What was it strange to be able to hike the falls the same evening and only meet 4 other people who also biked up but would return to Field as two of them lived there and where taking their American friends for a special trip. Sonia, Laraine, Jerry and JJ. Thanks for the photo and the interesting talk about Field and how keeping Field small is helping the balance between wildlife, tourism and people living in Field. As Field is located in a very narrow valley where the highway, railroad, the village, tourism but of course also wildlife need to pass through.
How very special it was to walk to the base of the waterfall with our raingear on (because of the big spray) and be alone there, knowing that in 2 days busloads would be there!
Takakkaw Falls is the second tallest waterfall of Canada and 7 times higher than Niagara waterfalls (but not nearly as wide of course). If you click on this link you can read more about this waterfall and Yoho Park http://www.field.ca/yohonationalpark/waterfalls/
As we were alone we had the food storage shed to ourselves, so big we could store all our panniers and our bikes inside! Safe feeling resulting in a great sleep.
As a hike we did the Twin Falls trail and wanted to continue with a loop around Marpole Lake, first having a look at the “tea house”, still closed but later in the season you would be able to sleep here (min 2 nights) or drink a coffee. All supplies are hiked up from the parking lot at the Takakkaw Falls, 6,5 km down!
We can’t do the loop as an avalanche wiped out the path. We hiked over the snow to see if we could pick up the trail but as it was more than 400 meter wide we could not find the path continued at the end of the snow field. Next day the rangers where happy about the information as they had not yet had the time to check all the trails. They have a separate team which will clean-up.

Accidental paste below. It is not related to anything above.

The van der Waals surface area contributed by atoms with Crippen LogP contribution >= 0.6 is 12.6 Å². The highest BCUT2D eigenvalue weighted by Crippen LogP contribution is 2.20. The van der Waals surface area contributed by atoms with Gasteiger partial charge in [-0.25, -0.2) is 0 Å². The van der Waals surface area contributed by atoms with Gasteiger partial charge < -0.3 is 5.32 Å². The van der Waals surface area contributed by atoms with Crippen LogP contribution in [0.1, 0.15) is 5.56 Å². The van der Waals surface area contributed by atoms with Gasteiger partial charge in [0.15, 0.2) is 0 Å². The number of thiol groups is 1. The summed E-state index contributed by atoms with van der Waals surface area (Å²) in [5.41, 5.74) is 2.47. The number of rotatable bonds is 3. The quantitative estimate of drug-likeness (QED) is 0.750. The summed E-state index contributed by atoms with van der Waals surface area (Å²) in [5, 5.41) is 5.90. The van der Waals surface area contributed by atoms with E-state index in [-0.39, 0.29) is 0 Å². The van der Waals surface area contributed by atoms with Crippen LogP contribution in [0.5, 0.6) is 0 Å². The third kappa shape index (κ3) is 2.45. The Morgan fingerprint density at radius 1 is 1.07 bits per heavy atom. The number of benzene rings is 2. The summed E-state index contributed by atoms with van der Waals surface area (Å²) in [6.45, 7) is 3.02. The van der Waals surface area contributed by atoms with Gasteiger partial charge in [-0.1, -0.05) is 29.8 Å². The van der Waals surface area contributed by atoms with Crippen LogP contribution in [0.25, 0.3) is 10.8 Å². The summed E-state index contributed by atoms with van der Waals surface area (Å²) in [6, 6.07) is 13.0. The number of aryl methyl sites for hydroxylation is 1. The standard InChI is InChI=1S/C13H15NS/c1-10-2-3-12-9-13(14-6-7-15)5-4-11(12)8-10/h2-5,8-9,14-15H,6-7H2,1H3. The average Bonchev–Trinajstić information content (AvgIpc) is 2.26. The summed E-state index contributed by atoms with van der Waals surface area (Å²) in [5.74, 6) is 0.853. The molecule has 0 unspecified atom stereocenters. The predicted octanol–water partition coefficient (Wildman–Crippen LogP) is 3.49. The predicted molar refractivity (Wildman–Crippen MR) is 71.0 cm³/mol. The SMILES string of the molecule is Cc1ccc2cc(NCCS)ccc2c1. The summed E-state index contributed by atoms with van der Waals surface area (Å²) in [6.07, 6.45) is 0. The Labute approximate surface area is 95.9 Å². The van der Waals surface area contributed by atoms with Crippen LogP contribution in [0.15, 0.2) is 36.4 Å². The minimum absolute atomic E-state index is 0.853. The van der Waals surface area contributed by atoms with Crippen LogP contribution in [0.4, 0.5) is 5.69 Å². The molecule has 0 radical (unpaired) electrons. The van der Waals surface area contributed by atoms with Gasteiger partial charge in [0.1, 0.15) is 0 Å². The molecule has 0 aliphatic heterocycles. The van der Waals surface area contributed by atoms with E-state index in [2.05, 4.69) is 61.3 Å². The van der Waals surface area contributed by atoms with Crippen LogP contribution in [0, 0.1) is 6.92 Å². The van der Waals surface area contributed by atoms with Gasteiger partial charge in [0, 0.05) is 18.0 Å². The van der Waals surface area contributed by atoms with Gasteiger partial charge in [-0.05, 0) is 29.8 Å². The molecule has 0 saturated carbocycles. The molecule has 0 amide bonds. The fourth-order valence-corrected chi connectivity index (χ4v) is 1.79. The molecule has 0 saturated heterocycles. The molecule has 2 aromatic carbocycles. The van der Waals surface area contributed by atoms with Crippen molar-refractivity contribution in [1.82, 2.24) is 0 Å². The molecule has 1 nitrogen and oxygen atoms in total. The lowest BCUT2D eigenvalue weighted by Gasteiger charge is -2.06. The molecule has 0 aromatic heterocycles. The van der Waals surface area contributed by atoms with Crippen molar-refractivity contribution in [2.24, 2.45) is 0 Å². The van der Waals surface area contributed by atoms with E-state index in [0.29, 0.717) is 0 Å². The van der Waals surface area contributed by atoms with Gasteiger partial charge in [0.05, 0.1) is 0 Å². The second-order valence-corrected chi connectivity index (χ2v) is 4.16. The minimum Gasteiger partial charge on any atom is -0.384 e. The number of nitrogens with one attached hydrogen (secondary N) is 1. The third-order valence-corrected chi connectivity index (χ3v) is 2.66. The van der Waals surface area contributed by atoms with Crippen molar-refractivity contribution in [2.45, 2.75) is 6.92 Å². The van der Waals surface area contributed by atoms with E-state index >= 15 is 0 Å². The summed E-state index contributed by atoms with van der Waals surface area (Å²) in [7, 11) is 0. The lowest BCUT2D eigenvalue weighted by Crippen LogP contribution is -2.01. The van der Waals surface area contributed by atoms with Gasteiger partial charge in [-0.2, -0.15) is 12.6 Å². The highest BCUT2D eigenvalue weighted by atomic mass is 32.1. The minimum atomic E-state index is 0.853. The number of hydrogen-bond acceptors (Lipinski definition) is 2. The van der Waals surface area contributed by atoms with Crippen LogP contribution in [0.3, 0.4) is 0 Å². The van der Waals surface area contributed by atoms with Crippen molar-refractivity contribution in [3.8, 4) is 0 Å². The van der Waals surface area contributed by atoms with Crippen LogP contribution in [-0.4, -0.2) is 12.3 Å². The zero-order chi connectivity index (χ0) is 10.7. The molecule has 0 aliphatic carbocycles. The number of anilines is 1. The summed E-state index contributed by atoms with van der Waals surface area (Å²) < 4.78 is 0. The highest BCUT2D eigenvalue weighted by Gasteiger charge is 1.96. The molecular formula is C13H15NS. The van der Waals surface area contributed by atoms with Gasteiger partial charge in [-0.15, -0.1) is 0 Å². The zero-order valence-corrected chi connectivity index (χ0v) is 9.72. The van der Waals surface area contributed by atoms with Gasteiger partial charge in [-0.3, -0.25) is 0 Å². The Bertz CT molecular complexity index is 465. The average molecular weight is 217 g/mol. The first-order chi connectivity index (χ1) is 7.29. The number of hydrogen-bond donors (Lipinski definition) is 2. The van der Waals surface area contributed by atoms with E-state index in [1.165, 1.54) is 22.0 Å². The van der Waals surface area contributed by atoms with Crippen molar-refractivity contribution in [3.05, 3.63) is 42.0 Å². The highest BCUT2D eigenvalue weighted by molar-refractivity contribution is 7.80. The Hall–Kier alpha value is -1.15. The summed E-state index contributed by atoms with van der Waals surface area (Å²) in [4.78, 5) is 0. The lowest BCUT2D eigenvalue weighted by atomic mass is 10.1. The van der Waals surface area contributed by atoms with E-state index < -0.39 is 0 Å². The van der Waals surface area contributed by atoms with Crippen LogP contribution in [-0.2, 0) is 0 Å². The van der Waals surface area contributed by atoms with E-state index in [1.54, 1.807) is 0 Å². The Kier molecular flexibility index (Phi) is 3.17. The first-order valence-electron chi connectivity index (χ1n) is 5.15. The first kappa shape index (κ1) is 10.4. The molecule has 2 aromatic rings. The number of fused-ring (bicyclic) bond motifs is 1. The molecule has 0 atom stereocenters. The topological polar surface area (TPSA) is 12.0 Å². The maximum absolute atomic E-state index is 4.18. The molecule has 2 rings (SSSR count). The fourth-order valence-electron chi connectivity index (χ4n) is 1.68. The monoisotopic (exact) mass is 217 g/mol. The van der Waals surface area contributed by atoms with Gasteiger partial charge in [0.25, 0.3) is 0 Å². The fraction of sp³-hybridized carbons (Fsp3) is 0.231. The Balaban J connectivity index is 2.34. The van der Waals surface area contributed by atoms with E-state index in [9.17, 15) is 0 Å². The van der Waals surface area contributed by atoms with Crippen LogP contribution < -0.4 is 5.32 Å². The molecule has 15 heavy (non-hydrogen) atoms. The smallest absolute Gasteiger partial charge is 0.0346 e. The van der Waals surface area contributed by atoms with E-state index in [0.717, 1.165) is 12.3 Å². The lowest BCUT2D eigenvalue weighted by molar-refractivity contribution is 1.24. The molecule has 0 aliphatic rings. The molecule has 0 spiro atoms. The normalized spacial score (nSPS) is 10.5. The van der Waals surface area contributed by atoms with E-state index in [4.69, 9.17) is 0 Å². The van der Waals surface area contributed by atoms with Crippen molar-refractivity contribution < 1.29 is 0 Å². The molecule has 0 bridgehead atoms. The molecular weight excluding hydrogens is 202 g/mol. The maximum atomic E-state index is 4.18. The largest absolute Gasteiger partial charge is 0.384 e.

7 hours on the trails for only 13-15 km hiking 😊 Just back in time to see the setting sun create a rainbow in the spray of the waterfalls.
What a magnificent spot!
Frank makes a perfect fire even without firesticks, using the Swiss Method (more in next blog).
The day we leave the road is open for motorised transport and as this camping ground is first come first serve, the first campers already arrive at 9.00.
Happy we were privileged to camp in solitude with great weather! During the day around 20, at night it was freezing, in the morning there was ice on the tent!
The emergency food of the Canon team is now finally used!
What a difference to ride down: 17 km in 30 minutes.
After the predicted steep, long climb of the A1 to Lake Louise, we take the Great Divide Biking trail (actually the old highway, now closed for motorized vehicles) for the final stretch, where we cross the Great Divide for the first time. Several poo signs of bears but no bears.
At Lake Louise camping site we only have the possibility of one night on the overflow site.
To know if Lake Louise is as impressive as everybody is saying and if we finally reach Banff, the starting point for Spinning South: you will find out in the next blog!
Wild life sighting of this week: bighorn sheep!